When it comes to personal performance in business, I like to contrast two modes of working: Depleted Mode and Resourced Mode. These modes aren’t binary; rather, they’re two ends of a continuum that we all constantly move along.

Generally, when you find yourself highly distracted and distractible, pushing yourself to keep going, and working excessive hours to make up for lost time, you’re in Depleted Mode. Tax-prep season unfailingly produces this outcome for the best of tax pros. Exhaustion (or simple tiredness), frustration, and a taxed mind (pun intended) live here.

When you’re drawn into your work, interested in the results you produce, and loving what you do, you’re in Resourced Mode. Enthusiasm, creativity, and connection live here. Resourced Mode offers an ideal environment to tax pros for engaging with the demands of tax planning season.

You’ve probably seen yourself operate in both of these modes and along the continuum. Many tax professionals start the tax-prep season in Resourced Mode but end in Depleted Mode after months of hyper-focus and -vigilance, both of which you can only sustain in short bursts. There’s nothing wrong with Depleted Mode; most people land themselves there through hard work and commitment. (Incidentally, you can build systems and structures to reduce or avoid Depletion Mode over time, but that’s a topic for another day.)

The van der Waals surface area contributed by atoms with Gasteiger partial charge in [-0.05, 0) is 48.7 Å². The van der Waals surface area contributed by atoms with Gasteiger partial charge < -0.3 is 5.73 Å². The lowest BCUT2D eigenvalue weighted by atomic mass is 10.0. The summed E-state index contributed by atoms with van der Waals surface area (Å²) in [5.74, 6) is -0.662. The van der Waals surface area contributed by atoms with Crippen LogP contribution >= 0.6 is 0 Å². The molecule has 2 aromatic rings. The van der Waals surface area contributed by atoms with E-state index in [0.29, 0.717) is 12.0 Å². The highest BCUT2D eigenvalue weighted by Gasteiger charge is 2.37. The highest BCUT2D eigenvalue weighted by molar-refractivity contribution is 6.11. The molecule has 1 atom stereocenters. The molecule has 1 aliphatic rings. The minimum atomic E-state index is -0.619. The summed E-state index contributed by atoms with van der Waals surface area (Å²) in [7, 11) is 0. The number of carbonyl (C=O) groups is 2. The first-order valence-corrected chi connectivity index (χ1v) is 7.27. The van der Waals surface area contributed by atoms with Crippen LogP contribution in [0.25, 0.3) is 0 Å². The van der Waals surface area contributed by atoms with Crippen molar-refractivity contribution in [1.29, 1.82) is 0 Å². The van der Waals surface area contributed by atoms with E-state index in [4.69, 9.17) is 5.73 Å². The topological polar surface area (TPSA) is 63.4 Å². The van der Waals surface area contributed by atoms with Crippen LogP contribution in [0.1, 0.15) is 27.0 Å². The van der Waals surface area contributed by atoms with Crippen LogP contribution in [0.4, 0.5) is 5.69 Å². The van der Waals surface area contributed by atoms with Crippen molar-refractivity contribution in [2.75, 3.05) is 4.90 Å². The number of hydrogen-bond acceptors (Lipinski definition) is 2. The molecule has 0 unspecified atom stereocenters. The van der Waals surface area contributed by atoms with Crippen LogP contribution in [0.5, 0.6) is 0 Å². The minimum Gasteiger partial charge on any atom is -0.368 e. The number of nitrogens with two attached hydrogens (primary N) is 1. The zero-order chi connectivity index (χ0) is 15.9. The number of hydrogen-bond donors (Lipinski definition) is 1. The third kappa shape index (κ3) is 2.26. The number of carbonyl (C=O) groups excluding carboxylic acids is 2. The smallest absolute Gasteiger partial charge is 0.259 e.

Many people produce great work in Depleted Mode, and that can trick them into thinking it’s effective for every kind of work. You can do tax prep in Depleted Mode, for example, because the work is familiar, somewhat predictable and consistent, and ultimately requires less mental engagement. However, Depleted Mode renders fewer productive results in tax-planning season because there you need deeper thought, mental space and physical energy to develop a strategy, a connection to people, and effectively sales.

Ultimately, even in situations where Depleted Mode works decently, Depleted Mode can lead to:

▪ Procrastination: Being overworked and under-rested drains your mental capacity and leads to internal resistance on projects that require more mental energy.
▪ Distractibility: Quick changes of focus habituate your brain to prioritize distractions instead of focused work, so you might find yourself putting “easy” work ahead of “valuable” work.